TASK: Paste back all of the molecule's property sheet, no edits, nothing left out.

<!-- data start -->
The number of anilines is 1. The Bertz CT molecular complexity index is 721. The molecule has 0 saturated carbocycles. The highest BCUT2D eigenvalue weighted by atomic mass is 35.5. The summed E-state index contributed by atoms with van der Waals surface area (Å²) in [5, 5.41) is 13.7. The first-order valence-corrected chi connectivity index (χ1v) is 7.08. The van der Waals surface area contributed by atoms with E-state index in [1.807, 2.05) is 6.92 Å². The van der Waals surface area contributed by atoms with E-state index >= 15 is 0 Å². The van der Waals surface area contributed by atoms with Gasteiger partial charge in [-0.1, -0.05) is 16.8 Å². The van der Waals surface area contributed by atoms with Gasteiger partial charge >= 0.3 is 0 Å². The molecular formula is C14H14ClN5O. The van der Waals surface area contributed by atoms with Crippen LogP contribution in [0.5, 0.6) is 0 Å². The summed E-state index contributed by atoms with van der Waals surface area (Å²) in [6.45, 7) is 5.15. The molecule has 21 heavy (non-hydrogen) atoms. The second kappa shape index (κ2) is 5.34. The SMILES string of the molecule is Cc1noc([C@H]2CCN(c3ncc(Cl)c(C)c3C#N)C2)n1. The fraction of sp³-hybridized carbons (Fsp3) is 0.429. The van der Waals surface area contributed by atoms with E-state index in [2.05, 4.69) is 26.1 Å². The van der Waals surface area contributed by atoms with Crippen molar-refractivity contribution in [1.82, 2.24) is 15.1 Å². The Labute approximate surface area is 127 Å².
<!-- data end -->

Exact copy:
The number of anilines is 1. The Bertz CT molecular complexity index is 721. The molecule has 0 saturated carbocycles. The highest BCUT2D eigenvalue weighted by atomic mass is 35.5. The summed E-state index contributed by atoms with van der Waals surface area (Å²) in [5, 5.41) is 13.7. The first-order valence-corrected chi connectivity index (χ1v) is 7.08. The van der Waals surface area contributed by atoms with E-state index in [1.807, 2.05) is 6.92 Å². The van der Waals surface area contributed by atoms with E-state index >= 15 is 0 Å². The van der Waals surface area contributed by atoms with Gasteiger partial charge in [-0.1, -0.05) is 16.8 Å². The van der Waals surface area contributed by atoms with Gasteiger partial charge >= 0.3 is 0 Å². The molecular formula is C14H14ClN5O. The van der Waals surface area contributed by atoms with Crippen LogP contribution in [0.5, 0.6) is 0 Å². The summed E-state index contributed by atoms with van der Waals surface area (Å²) in [6.45, 7) is 5.15. The molecule has 21 heavy (non-hydrogen) atoms. The second kappa shape index (κ2) is 5.34. The SMILES string of the molecule is Cc1noc([C@H]2CCN(c3ncc(Cl)c(C)c3C#N)C2)n1. The fraction of sp³-hybridized carbons (Fsp3) is 0.429. The van der Waals surface area contributed by atoms with E-state index in [2.05, 4.69) is 26.1 Å². The van der Waals surface area contributed by atoms with Crippen molar-refractivity contribution in [1.82, 2.24) is 15.1 Å². The Labute approximate surface area is 127 Å².